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In 1951 Walter left Yale to become a research associate in materials processes with the General Electric Research Laboratory in Schenectady, New York. He decided he still wanted to keep a relationship with academia and joined the Rensselaer Polytechnic Institute as an adjunct professor of metallurgical engineering, a position he held from 1952 until 1965. At General Electric, Walter was promoted within two years to manager of alloy studies, a position he retained for seven years. In 1960 he became the manager of GE’s metallurgy and ceramic research.

In 1965, President Lyndon B. Johnson asked Walter to head the U.S. Bureau of Mines, and he remained in Washington, D.C., for three years. Prior to leaving this post in 1968, Walter provided testimony about the threats of the adequacy of the nation’s mineral supplies. His forecast at that time was that the United States would find it increasingly difficult to compete with foreign ores unless technology improved, access to the world’s supply of minerals was continually sought through mutually advantageous agreements with friendly nations, and the United States developed effective techniques for recognizing events that foretell significant changes in demand patterns. Walter was quoted as saying, “The successful application of technology to meet the mineral demands of the future is the most recurring theme in the appraisals of the projected supply-demand relationship.” He concluded by asking for a minerals policy for the United States.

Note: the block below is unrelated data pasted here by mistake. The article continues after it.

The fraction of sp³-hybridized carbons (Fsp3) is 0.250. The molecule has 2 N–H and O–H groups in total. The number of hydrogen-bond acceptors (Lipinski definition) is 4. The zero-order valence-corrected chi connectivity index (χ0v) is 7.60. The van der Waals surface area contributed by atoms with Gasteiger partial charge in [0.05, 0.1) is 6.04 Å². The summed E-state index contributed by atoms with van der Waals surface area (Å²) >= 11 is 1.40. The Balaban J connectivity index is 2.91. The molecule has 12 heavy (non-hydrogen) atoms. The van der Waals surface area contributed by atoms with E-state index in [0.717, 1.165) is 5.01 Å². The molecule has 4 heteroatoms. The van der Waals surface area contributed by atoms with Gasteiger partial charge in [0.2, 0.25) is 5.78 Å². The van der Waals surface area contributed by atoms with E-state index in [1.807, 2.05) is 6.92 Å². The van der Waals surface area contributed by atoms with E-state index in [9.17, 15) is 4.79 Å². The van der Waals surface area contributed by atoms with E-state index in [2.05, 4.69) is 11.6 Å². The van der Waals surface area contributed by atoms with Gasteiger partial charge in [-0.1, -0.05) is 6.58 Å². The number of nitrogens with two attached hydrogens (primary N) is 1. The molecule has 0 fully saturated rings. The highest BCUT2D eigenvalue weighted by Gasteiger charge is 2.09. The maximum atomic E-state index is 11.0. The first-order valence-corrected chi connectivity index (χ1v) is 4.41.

When Walter left that post in 1968, he joined Owens-Corning Fiberglass Corporation as its vice president for research and development. After a year he became the company’s vice president for technical service, based in Toledo, Ohio.

He moved back to Washington, D.C., in 1974 to become the deputy director and specialist on fossil fuels with the Energy Research and Development Office of the Federal Energy Office/Administration. His stint with the federal government was short lived, though, as he accepted an invitation within the year from Paul E. Torgersen to join the faculty at Virginia Tech.

Walter spent the last 14 years of his working career at

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